Masters Theses

Date of Award


Degree Type


Degree Name

Master of Science


Animal Husbandry

Major Professor

Homer Patrick

Committee Members

O. E. Goff, J. O. Mundt


The growth of the poultry industry during the past decade has been phenomenal. Competition has decreased the margin of income between cost of producing broilers and the sales price. Increased efficiency of production has become paramount throughout the industry. As over 60 percent of the total cost of producing broilers is feed cost, considerable attention has been directed toward dietary growth promoting substances.

The use of antibiotics and arsenicals in supplementing broiler rations has been investigated by numerous workers. Some of these investigators reported that antibiotics aided in obtaining a quality broiler; whereas, others have been unable to give conclusive decisions regarding the value of antibiotics in broiler rations.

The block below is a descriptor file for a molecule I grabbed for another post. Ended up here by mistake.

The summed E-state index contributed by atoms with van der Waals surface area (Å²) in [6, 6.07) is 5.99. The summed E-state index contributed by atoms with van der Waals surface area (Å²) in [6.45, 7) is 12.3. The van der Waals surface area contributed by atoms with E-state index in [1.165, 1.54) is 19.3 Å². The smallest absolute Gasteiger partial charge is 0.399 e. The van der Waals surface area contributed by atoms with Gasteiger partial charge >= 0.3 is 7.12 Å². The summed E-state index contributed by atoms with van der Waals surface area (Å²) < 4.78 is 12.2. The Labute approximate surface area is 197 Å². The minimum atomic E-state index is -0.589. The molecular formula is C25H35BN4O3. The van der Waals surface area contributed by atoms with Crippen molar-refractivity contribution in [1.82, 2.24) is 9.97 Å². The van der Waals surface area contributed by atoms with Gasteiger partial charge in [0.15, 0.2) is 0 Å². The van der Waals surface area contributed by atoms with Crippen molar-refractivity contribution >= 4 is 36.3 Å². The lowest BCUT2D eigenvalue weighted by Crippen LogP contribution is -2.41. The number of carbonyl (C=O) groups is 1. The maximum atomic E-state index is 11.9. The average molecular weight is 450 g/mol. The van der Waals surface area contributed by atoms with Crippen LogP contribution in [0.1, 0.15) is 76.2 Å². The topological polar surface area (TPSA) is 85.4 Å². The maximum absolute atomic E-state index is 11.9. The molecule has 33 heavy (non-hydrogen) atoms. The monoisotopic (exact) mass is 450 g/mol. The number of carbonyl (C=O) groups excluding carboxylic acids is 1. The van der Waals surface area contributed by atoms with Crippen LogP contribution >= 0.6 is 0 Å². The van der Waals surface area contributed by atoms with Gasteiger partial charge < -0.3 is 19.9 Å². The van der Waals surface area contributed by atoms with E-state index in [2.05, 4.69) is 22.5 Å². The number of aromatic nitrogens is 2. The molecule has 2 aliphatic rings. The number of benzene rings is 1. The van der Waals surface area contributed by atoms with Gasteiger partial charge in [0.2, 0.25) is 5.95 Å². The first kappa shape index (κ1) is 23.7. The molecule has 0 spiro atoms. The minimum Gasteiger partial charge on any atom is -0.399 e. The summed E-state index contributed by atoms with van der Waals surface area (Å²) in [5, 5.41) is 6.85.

It is theorized that antibiotics in broiler rations.

It is theorized that antibiotics and arsenicals may suppress certain pathogenic intestinal microflora which allow the broiler to better utilize that food nutrients, thereby permitting increased feed efficiency. Other values assigned antibiotics in the diet are that they: (1) inhibit enterotoxemia, (2) decrease vitamin B requirements, (3) allow the synthesis of unknown growth promoting vitamins, and (4) produce a more desirable balance of intestinal microflora. Any or all of these hypothesis may be true but are yet to be verified.

As the value of antibiotics and arsenicals used to supplement broiler rations remained in question, a series of tests using procaine penicillin G and 3-Nitro-4-Hydroxyphenylarsonic acid were initiated to study the value of these compounds.

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